A large-scale study conducted in 17 blood centers in ten European countries from 2000 to 2002 reported that the mean platelet discard rates for the 3 years were between 6.7% and 25%. However, the annual mean discard rates from 2000 to 2004 remains at 13%. The discarded platelets included all the platelet units which were damaged during processing regardless of the preparation method as well as those that expired. In the present study, PC scored the highest at 28.39% (1,942/6,840) when compared with the other blood components. In the same European centers, the mean for packed RBC discard rate was 4.5%, varying annually from 0.2% to 7.7%. In the present study, the discarded rates of packed RBCs were 2.26%, which is comparable to European center study results. Discard rate for PC due to expiry, WB, and PRBC in the present study was 27.53% (1,883/6,840), 3.15% (1,404/44,617), and 2.26% (488/21,638), respectively, which was comparable with a study by Mahapatra et al. (10.58%, 1.46%, and 4.93%). The current study showed that the FFP (5.36%) and PRBC (2.26%) discard rates were high comparable with the Novis study in the USA, which reported that the discard rates of FFP ranged from 2% to 2.5% and RBC ranged from 0.1% to 0.7% in 1639 hospitals.,
In the present study, over 3-year data (2014–2016) were collected and overall discard rate of component was 7.08% (1,365/19,259), 7.28% (1,563/21,465), and 6.56% (1,676/25,531), respectively. It can be concluded that significant reduction in discard rate (P = 0.0065, χ2 = 10) could be achieved through proper predonation history taking and counseling, technical expertise in phlebotomy, and component preparation with proper handling of blood units. Sensitization of blood consumers about proper transfusion methods added to reduce the discard rate. Practice of sending FFP for fractionation started in mid-2015 further added in reducing discard rate. Hence, the improvement in transfusion practice was achieved by proper policymaking and its implementation year by year.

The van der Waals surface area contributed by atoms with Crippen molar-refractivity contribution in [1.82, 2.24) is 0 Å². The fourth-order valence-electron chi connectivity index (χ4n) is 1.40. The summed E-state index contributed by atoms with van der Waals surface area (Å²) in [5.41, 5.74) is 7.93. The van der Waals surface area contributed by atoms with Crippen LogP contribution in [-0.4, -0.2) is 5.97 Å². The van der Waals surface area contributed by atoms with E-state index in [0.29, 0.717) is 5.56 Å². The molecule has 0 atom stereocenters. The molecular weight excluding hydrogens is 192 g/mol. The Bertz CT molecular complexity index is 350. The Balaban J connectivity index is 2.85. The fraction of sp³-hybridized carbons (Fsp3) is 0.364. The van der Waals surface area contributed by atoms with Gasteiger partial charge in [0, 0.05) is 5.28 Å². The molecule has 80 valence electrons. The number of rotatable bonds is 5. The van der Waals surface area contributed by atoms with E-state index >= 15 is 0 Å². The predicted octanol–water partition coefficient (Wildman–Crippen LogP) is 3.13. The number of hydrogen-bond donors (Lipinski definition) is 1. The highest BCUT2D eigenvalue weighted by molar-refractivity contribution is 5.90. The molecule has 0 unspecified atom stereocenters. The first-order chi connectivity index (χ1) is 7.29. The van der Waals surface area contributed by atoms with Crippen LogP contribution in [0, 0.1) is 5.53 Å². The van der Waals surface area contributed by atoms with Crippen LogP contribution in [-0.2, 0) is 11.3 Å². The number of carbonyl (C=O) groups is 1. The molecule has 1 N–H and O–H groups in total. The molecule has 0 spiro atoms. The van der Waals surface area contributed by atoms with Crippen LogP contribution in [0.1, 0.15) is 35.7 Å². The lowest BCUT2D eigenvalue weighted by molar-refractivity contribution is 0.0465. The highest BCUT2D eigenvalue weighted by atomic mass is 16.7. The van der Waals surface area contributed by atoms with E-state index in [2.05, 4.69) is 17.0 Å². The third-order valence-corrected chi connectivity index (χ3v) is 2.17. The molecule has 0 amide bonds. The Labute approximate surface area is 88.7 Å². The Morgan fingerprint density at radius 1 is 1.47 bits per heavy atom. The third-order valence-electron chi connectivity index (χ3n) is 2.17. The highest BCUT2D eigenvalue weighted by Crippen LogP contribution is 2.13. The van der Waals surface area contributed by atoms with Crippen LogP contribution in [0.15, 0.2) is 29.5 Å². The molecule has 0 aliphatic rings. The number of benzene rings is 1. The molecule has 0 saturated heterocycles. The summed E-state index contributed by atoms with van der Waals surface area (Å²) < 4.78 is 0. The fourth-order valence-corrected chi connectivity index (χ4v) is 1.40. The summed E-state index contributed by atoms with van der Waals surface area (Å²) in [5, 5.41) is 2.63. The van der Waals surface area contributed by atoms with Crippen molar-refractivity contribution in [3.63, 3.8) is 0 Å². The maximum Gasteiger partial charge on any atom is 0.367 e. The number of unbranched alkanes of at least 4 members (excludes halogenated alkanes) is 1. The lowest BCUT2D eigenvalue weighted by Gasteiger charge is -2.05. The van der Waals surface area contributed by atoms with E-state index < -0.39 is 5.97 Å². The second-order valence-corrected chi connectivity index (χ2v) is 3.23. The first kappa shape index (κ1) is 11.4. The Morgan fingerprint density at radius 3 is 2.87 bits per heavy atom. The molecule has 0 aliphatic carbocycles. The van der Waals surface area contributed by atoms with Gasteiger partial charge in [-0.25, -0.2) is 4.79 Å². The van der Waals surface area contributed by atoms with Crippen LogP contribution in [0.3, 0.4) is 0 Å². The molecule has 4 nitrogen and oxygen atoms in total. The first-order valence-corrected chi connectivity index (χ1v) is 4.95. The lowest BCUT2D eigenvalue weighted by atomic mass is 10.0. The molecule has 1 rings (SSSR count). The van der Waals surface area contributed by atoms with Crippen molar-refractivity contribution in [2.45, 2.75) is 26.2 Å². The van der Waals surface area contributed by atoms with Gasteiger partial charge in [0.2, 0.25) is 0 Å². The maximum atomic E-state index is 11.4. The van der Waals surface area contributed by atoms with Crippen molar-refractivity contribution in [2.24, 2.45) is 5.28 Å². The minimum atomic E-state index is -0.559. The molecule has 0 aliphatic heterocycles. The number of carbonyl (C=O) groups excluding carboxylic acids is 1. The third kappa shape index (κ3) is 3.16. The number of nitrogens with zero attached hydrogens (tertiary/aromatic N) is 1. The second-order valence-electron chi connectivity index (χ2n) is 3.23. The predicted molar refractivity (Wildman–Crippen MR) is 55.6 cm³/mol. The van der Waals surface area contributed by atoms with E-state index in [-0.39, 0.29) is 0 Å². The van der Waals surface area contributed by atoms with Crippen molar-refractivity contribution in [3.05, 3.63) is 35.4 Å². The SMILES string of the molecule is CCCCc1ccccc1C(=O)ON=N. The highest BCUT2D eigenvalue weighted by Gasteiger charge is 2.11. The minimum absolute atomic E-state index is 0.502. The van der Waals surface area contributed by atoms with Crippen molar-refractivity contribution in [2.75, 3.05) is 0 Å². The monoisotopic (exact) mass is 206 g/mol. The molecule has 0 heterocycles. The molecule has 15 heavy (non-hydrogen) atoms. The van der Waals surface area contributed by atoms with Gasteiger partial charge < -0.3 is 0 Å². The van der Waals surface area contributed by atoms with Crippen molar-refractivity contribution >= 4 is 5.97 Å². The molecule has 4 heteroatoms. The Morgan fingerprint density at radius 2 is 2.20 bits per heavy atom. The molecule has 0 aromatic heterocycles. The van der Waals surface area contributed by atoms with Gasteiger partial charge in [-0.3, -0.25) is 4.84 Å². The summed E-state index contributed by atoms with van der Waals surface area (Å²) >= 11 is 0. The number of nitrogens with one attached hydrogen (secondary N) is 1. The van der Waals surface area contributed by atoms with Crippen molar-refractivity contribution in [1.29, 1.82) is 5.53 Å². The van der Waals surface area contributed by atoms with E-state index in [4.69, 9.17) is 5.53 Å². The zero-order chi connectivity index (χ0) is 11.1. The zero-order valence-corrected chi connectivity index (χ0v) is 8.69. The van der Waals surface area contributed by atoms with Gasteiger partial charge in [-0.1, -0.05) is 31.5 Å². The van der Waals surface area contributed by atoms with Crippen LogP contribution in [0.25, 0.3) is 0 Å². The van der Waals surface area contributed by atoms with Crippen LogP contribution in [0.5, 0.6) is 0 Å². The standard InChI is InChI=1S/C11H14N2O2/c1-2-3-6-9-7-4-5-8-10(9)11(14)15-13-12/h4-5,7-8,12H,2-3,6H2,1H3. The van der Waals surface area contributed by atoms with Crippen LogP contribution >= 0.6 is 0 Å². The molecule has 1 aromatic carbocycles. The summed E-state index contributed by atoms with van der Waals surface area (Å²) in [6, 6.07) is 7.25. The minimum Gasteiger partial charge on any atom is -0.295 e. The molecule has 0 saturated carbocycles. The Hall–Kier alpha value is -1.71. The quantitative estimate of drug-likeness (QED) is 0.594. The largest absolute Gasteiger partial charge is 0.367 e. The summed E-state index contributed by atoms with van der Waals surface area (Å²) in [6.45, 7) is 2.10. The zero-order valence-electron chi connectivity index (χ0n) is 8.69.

| Conclusion and Recommendations|| |
Blood being an irreplaceable resource needs to be proper utilized and to minimize wastage of blood there should be proper implementation of blood transfusion policies and coordination between hospital and blood bank staff.
Suggested strategies that would maintain discard of blood as low as possible are as follows:
- To maintain blood group-wise records of voluntary donors so that they can be contacted as and when required
- Proper scheduling of blood donation camps should be coordinated as per the stock available in blood bank
- Use of advance software in blood bank and hospital ward for proper coordination between clinicians and blood bank staff
- Strict adherence to donor selection criteria, proper predonation history taking, and counseling and software to identify TTI positive donors and suspected professional donors who have been screened previously
- There is also a need to encourage, inspire, and motivate voluntary donors to donate blood at regular intervals and become nonremunerated donors. This will reduce the risk of TTI positivity
- Increased use of apheresis technique to prevent wastage of components such as platelets whose demand cannot be predicted, should be prepared on demand and urgency
- Proper handling of blood units and stringent storage condition to prevent hemolysis, clotting, and bacterial contamination. Education and training to technical staff for 350/450 volume collection with the use of calibrated blood collection monitor even in camps
- Technical expertise in phlebotomy, component preparation to prevent suboptimal volume collection of WB, RBC contamination, and precaution during storage and thawing of FFP to prevent rupture/leakage such as the use of polystyrene protective containers
- Proper implementation of FIFO policy, preparation of aliquots as per demand, and maintaining stock inventory on regular basis
- Continued medical education for technical staff to maintain self-audit, follow quality indicators of processing and preparation of blood components, and to monitor the rational use of blood and its components can review the blood management system.
Financial support and sponsorship
Conflicts of interest
There are no conflicts of interest.
| References|| |
World Health Organization. Quality System for Blood Safety: Introductory Module Guidelines and Practice. Geneva: WHO; 2002. p. 65-75.